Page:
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Mobile Research

The Next Great Thing or Just Hype?

12th July, 2011

Spoiler alert: I'm not going to tell you that mobile research is all hype. If you've read anything I've written or heard me speak, you know that I am a passionate believer in this technology and have been for many, many years. However, now that more attention is being paid to mobile research, more experiments are being done, and more people are being forced to confront it, it's time to give you the good/bad/sometimes ugly perspective about using the mobile phone for research. The following will be a synthesis of my experience with what is now a pretty mature data collection technique and my tips on how and when to use it. Mobile Research

The first thing to understand is that mobile is not a one trick pony; it is a technology platform that allows us to capture insights using multiple different avenues. Market research is full of data collection tools (e.g., phone, mail, mall intercept, online, focus groups) but each of these methods offers a single way of collecting responses. If we're doing mail surveys, we print out the survey and mail it. With mall intercepts, we have people at strategic spots in the mall. With mobile, the difference is that we have a small army of data collection options available in a single device (mobile Internet, applications, text messages, the phone itself, etc.).

These options are both positive and negative for market research. On the positive side, we can utilize every possible data collection platform at our disposal to capture the widest mix of respondents. On the negative side, it introduces complexity because we have to select the most appropriate platform(s) that will get us the most representative mix of respondents.

Now let's get into the lessons we've learned over the past four years in order to see where we stand today.

  1. Mobile Research Has Specific Uses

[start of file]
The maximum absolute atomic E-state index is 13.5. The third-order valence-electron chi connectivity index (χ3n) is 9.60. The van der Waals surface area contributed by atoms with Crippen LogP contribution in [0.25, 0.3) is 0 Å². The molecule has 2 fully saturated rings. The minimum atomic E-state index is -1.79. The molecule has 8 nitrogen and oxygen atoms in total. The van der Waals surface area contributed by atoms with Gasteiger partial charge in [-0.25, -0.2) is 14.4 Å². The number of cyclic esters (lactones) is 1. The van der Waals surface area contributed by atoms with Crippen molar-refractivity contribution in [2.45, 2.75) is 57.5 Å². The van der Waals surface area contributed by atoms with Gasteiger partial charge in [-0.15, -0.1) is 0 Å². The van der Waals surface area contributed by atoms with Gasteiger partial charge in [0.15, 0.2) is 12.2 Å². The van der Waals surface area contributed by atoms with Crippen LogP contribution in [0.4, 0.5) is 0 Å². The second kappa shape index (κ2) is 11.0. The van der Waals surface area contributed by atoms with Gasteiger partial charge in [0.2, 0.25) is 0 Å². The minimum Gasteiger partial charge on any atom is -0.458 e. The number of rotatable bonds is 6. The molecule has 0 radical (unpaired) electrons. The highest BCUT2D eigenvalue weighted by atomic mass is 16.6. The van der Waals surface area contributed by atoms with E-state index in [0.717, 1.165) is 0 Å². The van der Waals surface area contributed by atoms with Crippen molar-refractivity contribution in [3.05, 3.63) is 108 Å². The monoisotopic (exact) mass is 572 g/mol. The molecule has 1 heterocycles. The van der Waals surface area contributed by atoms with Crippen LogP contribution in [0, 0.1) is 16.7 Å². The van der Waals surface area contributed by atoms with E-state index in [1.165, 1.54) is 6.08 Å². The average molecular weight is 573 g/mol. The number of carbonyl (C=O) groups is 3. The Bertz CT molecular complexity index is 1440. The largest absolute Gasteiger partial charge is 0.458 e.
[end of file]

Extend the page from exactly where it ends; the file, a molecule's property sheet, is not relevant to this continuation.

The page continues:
Mobile is an alternative platform to capture consumer insights. The first question you need to ask yourself is why are we reaching out to respondents on their mobile phone? If it's just because you want to, or because you have the technology, that's not a good enough reason. We have found that there are three questions we should ask ourselves to judge whether or not mobile is a good fit.

    1. Are the study objectives focused around the immediacy of an experience?
    2. Is mobile the content delivery platform? This is especially true if you have a mobile application that is location-aware.
    3. Is the target audience using mobile more than other platforms?

    If the answer is yes to any of these questions, mobile research is appropriate.

  2. Mobile Requires More Researcher Focus

    Many of us can relate to this paraphrased quote, "I didn't have time to write a short survey so I wrote a long one instead." In mobile, a short questionnaire isn't a luxury, it's a necessity. We have three minutes of attention span to get all the information we need, which typically equates to 8-10 questions in a mobile Internet/application study. Then factor in device limitations around the types of questions we can ask (i.e., simple formats, no large grids) and suddenly the prospect of writing a mobile questionnaire can become daunting.